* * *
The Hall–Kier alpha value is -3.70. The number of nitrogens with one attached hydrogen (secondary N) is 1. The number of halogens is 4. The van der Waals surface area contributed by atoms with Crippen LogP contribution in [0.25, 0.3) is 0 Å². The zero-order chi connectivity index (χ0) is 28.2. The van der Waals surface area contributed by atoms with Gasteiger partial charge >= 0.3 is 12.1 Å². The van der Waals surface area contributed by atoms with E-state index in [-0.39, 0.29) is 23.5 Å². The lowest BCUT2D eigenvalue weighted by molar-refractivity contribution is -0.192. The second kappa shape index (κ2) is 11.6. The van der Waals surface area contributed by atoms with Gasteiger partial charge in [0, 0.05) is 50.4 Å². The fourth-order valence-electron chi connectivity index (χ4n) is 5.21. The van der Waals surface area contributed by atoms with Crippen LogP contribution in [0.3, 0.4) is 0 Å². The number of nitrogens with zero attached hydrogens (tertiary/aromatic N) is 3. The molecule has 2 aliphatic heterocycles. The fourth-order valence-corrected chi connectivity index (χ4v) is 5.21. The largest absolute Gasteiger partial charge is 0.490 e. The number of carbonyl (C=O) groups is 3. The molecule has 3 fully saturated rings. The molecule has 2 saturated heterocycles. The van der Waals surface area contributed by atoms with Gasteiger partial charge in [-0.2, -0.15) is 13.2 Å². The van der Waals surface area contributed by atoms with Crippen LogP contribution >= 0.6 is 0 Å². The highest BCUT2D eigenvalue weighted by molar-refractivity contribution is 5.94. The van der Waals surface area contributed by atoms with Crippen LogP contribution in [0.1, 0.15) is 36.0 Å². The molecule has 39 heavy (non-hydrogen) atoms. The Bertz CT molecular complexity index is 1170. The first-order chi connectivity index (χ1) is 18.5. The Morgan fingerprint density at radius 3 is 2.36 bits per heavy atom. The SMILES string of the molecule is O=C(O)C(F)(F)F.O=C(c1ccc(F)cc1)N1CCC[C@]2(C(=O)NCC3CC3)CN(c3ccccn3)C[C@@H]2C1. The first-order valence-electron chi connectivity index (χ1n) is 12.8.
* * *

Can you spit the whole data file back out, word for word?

The Hall–Kier alpha value is -3.70. The number of nitrogens with one attached hydrogen (secondary N) is 1. The number of halogens is 4. The van der Waals surface area contributed by atoms with Crippen LogP contribution in [0.25, 0.3) is 0 Å². The zero-order chi connectivity index (χ0) is 28.2. The van der Waals surface area contributed by atoms with Gasteiger partial charge >= 0.3 is 12.1 Å². The van der Waals surface area contributed by atoms with E-state index in [-0.39, 0.29) is 23.5 Å². The lowest BCUT2D eigenvalue weighted by molar-refractivity contribution is -0.192. The second kappa shape index (κ2) is 11.6. The van der Waals surface area contributed by atoms with Gasteiger partial charge in [0, 0.05) is 50.4 Å². The fourth-order valence-electron chi connectivity index (χ4n) is 5.21. The van der Waals surface area contributed by atoms with Crippen LogP contribution in [0.3, 0.4) is 0 Å². The number of nitrogens with zero attached hydrogens (tertiary/aromatic N) is 3. The molecule has 2 aliphatic heterocycles. The fourth-order valence-corrected chi connectivity index (χ4v) is 5.21. The largest absolute Gasteiger partial charge is 0.490 e. The number of carbonyl (C=O) groups is 3. The molecule has 3 fully saturated rings. The molecule has 2 saturated heterocycles. The van der Waals surface area contributed by atoms with Gasteiger partial charge in [-0.2, -0.15) is 13.2 Å². The van der Waals surface area contributed by atoms with Crippen LogP contribution >= 0.6 is 0 Å². The highest BCUT2D eigenvalue weighted by molar-refractivity contribution is 5.94. The van der Waals surface area contributed by atoms with Crippen LogP contribution in [0.1, 0.15) is 36.0 Å². The molecule has 39 heavy (non-hydrogen) atoms. The Bertz CT molecular complexity index is 1170. The first-order chi connectivity index (χ1) is 18.5. The Morgan fingerprint density at radius 3 is 2.36 bits per heavy atom. The SMILES string of the molecule is O=C(O)C(F)(F)F.O=C(c1ccc(F)cc1)N1CCC[C@]2(C(=O)NCC3CC3)CN(c3ccccn3)C[C@@H]2C1. The first-order valence-electron chi connectivity index (χ1n) is 12.8.